SBJ/20091207/Facilities

Magic bringing the fun upstairs with kids zone, upscale spaces

Though its interior design contains touches of arenas in Denver, Los Angeles and Phoenix, Orlando’s $480 million Amway Center will stand out by providing premium amenities for all ticket buyers, whether they’re sitting courtside or in the last row of the upper deck, the Magic says.

It’s in the nether regions of Amway Center, set to open in less than a year, where much of the energy tied to in-game entertainment will occur, said Alex Martins, the team’s chief operating officer. Exhibit A is Stuff’s Magic Castle, the working title of a kids zone revolving around the club’s dragon mascot.

The team hired RipBang Studios, a Venice, Calif., design firm, to develop a children’s destination similar to the APS Gorilla’s Greenhouse at US Airways Center, home of the Suns. The RipBang creation, a refurb of an old parking ramp, opened as the Verizon Wireless Jungle in 2005.

The arena’s glass tower will
house the Sky Bar, offering
views of downtown Orlando.

In Orlando, Stuff’s Magic Castle has many of the same climbing attractions, basketball pop-a-shot games and other interactive elements on the southwest side of the promenade level upstairs, plus food and drink concessions and kids retail stands.

To the left, the Ozone Bar is where Stuff most likely will make his entrance into the arena, a space visible from the bowl. In keeping with the castle theme, RipBang designed a pair of turrets for cheerleaders armed with T-shirt launchers to take aim at upper bowl patrons.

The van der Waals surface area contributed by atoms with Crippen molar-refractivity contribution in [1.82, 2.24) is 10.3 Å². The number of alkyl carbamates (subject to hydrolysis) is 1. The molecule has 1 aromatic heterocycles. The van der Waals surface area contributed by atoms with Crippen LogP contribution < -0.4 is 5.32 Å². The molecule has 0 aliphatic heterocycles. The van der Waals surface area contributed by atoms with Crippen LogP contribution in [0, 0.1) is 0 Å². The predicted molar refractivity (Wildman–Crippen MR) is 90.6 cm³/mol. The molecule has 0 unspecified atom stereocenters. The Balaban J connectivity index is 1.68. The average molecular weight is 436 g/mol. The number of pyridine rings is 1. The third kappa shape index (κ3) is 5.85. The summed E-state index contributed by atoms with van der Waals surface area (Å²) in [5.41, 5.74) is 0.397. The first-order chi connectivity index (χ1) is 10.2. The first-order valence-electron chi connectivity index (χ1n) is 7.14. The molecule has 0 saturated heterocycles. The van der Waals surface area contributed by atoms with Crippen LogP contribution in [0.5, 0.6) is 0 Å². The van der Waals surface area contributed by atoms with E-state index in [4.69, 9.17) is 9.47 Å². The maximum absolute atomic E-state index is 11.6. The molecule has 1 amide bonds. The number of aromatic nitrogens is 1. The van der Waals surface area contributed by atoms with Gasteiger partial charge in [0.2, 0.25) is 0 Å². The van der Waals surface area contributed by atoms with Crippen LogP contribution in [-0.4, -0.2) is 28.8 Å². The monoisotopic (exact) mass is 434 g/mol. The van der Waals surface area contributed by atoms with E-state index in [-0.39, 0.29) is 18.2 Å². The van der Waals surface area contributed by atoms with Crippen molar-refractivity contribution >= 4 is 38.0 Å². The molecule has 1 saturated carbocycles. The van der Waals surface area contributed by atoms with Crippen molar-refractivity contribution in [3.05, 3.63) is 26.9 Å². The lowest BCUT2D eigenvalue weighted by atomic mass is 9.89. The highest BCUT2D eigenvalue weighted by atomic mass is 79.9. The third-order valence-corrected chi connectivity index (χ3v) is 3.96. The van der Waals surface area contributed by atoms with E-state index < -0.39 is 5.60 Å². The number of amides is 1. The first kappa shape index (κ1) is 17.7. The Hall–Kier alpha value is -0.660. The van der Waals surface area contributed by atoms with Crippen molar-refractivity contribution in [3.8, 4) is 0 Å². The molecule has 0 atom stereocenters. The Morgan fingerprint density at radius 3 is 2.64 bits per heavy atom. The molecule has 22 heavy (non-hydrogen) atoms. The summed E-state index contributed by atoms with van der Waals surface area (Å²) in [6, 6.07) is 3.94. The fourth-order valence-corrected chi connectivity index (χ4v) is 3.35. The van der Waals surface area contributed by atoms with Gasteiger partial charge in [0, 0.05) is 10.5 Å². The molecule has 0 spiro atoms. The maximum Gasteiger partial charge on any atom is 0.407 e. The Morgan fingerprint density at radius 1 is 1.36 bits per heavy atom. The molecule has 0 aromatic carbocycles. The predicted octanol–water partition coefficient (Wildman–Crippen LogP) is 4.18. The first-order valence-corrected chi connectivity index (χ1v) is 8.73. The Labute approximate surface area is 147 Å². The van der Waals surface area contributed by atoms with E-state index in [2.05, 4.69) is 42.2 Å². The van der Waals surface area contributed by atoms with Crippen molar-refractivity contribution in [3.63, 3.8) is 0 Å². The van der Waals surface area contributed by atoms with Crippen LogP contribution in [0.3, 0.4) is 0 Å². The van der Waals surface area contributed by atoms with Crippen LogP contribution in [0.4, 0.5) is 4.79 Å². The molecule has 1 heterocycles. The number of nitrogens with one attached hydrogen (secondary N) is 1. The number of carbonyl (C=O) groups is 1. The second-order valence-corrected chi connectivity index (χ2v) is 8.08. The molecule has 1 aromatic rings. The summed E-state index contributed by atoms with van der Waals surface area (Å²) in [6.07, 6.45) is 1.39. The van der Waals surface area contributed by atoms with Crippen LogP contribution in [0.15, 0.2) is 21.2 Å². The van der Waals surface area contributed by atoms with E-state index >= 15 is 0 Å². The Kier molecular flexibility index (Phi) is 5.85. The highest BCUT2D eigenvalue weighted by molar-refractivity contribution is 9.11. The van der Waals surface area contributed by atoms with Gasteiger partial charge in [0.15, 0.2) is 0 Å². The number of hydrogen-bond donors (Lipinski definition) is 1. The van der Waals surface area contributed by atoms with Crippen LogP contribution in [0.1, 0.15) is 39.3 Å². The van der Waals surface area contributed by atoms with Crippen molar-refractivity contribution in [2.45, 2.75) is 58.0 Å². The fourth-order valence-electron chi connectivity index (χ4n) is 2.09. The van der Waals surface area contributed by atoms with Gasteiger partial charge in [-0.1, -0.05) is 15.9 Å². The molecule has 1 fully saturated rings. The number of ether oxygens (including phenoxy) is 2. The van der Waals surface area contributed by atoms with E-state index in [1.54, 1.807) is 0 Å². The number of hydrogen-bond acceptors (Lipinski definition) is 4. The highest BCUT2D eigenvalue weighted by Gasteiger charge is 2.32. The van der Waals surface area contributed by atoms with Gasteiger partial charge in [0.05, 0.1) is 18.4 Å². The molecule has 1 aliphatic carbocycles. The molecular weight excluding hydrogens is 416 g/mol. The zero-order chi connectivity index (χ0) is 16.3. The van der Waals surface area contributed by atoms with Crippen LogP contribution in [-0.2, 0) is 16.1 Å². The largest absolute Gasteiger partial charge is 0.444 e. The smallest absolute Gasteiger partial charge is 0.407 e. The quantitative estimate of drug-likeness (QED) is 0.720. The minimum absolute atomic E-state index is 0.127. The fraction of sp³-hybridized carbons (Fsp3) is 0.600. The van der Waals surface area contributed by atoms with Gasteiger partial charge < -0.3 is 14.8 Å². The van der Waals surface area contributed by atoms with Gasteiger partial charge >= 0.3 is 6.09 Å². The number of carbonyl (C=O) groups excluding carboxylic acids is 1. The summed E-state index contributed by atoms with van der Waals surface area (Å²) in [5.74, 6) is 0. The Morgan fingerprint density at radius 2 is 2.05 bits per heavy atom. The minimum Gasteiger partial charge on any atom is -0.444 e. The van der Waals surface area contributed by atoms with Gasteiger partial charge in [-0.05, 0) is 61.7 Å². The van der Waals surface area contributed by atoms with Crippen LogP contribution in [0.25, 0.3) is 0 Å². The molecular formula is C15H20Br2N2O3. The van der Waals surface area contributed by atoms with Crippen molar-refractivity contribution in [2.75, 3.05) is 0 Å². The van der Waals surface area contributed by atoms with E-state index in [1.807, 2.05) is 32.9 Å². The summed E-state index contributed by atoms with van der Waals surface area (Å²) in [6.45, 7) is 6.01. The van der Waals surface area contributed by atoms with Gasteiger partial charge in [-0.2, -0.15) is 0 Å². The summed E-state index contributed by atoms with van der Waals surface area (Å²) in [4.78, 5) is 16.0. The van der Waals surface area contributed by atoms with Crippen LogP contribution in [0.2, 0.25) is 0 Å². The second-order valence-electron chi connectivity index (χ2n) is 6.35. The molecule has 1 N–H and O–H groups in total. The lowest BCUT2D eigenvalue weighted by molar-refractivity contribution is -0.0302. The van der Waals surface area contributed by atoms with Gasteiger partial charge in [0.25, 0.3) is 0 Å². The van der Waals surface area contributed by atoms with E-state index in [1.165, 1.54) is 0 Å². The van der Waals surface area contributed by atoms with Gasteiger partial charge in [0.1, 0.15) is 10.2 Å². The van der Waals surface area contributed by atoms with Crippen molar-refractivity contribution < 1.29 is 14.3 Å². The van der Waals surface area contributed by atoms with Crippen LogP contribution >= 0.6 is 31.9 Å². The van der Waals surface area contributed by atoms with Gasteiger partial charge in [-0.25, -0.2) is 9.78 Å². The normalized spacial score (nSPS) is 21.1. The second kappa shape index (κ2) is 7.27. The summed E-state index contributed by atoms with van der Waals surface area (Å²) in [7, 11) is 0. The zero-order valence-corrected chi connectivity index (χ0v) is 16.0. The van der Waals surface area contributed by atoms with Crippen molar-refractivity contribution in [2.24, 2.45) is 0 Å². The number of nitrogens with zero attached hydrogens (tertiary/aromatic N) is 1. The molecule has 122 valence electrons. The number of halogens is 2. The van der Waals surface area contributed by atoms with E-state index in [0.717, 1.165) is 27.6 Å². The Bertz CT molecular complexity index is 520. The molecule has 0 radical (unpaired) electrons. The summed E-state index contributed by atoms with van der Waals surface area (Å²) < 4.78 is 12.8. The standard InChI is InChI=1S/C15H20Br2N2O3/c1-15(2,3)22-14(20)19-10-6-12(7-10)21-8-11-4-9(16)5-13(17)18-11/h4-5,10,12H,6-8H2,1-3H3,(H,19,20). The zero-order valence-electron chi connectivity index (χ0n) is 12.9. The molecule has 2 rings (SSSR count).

Too often, the cheap seats don’t get access to enough of those freebies launched from the event floor, and the team’s commitment to keeping folks upstairs engaged should change that perception, Martins said.

Those turrets also host LED displays tied to the level of crowd noise, said RipBang Studios principal Bob Bangham. The louder fans yell, the more animated the displays become, Bangham said.

On the terrace level, midlevel in the arena, the Everyfan’s Bar and Food Court behind the basket on the south end reflects its accessibility to all fans. The terrazzo floor, granite bar tops and flat-screen televisions present a high-end look more akin to a premium club, Martins said.

Everyfan’s, adopted from a similar layout at Pepsi Center, has views to the court with a drink rail at the front edge. The North Terrace Bar, a smaller gathering spot opposite Everyfan’s behind the north basket, has views to the grand lobby below on the back end.

RipBang Studios, known for its work
in Phoenix, is designing the
children’s area.

The glass tower on the arena’s northeast corner, a signature design element, contains the Sky Bar with indoor and outdoor space for 250 to 300 people. At 120 feet above street level, it will provide a spectacular view of downtown Orlando, Martins said.

Amway Center’s concessionaire, not yet chosen, will operate the Sky Bar and share revenue with the team on game days. The plan is to open the public lounge for concerts and other special events, and potentially when there are no events in the building, Martins said.

With its nightclub atmosphere, Sky Bar is similar in scope to Hyde Lounge, the chic new hangout at Staples Center, Martins said. The city of Orlando, the Magic’s partner in the arena project, will share income with the concessionaire on nights when the NBA team is not playing.

The Magic is talking to current partners Pepsi and Anheuser-Busch about sponsoring bars and lounges. Pending contract approval, Florida Hospital, a team sponsor since the Magic’s inception in 1989, will put its name on the arena’s practice court.

Technology firm Harris Corp. and Air Tran have signed seven-figure corporate partnerships with branding in the new building. This summer, Amway Global, the consumer products company owned by Magic owner Rich DeVos, signed a 10-year, $40 million naming-rights agreement.

Return to top
Video Powered By - Castfire CMS Powered By - Sitecore

Report a Bug